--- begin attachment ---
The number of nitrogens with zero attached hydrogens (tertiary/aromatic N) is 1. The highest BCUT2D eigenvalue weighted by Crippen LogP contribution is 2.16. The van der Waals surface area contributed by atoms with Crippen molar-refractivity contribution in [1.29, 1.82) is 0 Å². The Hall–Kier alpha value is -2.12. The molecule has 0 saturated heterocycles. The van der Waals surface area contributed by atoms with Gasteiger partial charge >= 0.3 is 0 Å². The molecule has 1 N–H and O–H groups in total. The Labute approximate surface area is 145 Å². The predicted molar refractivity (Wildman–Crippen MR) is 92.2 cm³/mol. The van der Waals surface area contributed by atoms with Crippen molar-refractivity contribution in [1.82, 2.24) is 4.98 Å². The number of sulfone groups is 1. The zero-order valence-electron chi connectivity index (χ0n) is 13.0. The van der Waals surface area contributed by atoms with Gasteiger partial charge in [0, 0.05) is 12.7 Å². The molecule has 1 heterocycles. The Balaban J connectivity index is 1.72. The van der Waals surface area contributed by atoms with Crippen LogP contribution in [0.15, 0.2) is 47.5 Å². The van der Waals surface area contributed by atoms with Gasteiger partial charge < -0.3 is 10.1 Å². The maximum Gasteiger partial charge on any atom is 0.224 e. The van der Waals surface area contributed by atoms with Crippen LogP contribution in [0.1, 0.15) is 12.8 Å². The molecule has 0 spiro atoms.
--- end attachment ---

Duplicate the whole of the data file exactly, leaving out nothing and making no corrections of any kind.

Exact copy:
The number of nitrogens with zero attached hydrogens (tertiary/aromatic N) is 1. The highest BCUT2D eigenvalue weighted by Crippen LogP contribution is 2.16. The van der Waals surface area contributed by atoms with Crippen molar-refractivity contribution in [1.29, 1.82) is 0 Å². The Hall–Kier alpha value is -2.12. The molecule has 0 saturated heterocycles. The van der Waals surface area contributed by atoms with Gasteiger partial charge >= 0.3 is 0 Å². The molecule has 1 N–H and O–H groups in total. The Labute approximate surface area is 145 Å². The predicted molar refractivity (Wildman–Crippen MR) is 92.2 cm³/mol. The van der Waals surface area contributed by atoms with Crippen molar-refractivity contribution in [1.82, 2.24) is 4.98 Å². The number of sulfone groups is 1. The zero-order valence-electron chi connectivity index (χ0n) is 13.0. The van der Waals surface area contributed by atoms with Gasteiger partial charge in [0, 0.05) is 12.7 Å². The molecule has 1 heterocycles. The Balaban J connectivity index is 1.72. The van der Waals surface area contributed by atoms with Crippen LogP contribution in [0.15, 0.2) is 47.5 Å². The van der Waals surface area contributed by atoms with Gasteiger partial charge < -0.3 is 10.1 Å². The maximum Gasteiger partial charge on any atom is 0.224 e. The van der Waals surface area contributed by atoms with Crippen LogP contribution in [0.1, 0.15) is 12.8 Å². The molecule has 0 spiro atoms.